December 23, 2014

Christmas songs by Jews: annoying, schmaltzy, and mundane

In what is becoming an annual Christmas tradition, popular web media outlets are crowing about how many of America's "beloved" Christmas songs were in fact composed by Jews. See here for a recent example from HuffPo.

I don't know about you, but I can't stand those campy Midcentury novelty tunes. "Rockin' Around the Christmas Tree" must be one of the most annoying songs ever recorded.

None mention Jesus or Christianity, nor do they pay tribute to pre-Christian sacred traditions either, like the old carol "Deck the Halls," which is about the pagan holiday of Yule. Some do celebrate kiddie mythology — Santa, Rudolf, Frosty — but what is there for grown-ups? The rest are only wintertime songs — snowfall, fireplaces, huddling together inside to keep warm.

It is not enough to invoke the good cheer, sentimental feelings, and family togetherness without providing the context for it all. It's not just another family get-together, like the Fourth of July, another one of those times when people feel good, like Spring Break, or another time when they feel sentimental, like school graduations.

There are only two halfway moving new Christmas songs that came out back then — "The Little Drummer Boy" and "Do You Hear What I Hear?" And to be fair, a Jew did compose the music (though not the lyrics) to the latter. But being half of a songwriting team that made one good Christmas song is hardly proof of Jewish skill in the area.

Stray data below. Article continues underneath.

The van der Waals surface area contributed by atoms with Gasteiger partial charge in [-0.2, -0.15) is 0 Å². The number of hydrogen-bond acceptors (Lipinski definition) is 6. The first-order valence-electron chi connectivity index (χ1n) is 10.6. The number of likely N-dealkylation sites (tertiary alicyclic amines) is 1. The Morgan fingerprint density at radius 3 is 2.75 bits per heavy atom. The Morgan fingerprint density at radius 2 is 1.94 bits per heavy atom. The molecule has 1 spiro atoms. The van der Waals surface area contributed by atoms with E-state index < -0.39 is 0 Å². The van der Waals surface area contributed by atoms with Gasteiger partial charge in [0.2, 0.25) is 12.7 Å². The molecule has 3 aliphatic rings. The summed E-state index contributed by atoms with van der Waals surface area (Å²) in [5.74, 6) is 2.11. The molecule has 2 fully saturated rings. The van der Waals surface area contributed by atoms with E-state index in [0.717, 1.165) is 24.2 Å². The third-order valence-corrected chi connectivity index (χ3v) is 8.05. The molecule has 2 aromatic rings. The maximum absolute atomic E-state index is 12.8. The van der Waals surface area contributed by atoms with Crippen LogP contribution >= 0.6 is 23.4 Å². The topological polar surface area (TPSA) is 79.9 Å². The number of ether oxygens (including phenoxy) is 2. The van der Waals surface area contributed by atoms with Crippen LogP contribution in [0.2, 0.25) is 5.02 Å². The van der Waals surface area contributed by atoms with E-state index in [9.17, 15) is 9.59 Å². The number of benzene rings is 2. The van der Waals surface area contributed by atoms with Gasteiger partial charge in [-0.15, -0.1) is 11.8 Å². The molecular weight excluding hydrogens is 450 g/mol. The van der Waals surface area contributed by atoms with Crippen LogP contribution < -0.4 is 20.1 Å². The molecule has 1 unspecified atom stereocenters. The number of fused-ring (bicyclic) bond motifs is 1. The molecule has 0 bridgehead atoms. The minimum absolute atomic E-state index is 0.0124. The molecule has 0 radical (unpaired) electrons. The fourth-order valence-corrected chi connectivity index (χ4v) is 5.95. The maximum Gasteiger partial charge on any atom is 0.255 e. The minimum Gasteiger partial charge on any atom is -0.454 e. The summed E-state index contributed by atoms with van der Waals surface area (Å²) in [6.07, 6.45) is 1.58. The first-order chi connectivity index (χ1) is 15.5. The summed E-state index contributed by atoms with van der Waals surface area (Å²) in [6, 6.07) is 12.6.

All the great Christmas songs are either hymns or carols that go back to the 19th century or earlier, before Jews left the ghetto and began appearing in elite and pop cultural fields. And sure enough, the two good new songs could easily be sung in a caroling setting.

We learn something from the fact that a choral setting would allow so few of the Jewish songs from the Midcentury — or their Gentile counterparts, for that matter ("Jingle Bell Rock" — another cringer). They aren't the kind of music that bonds a group together through song. Trying to sing them in chorus would be as absurd as a group of folks coming together to sing advertising jingles.

They're the worst example of commercial tune-peddlers trying to cash in on a sacred group ritual, and you can't ignore their irritatingly pandering style. They sound just like what you'd expect a holiday song to sound like based on the producer-consumer relationship, rather than the relationship of in-group members bonding.*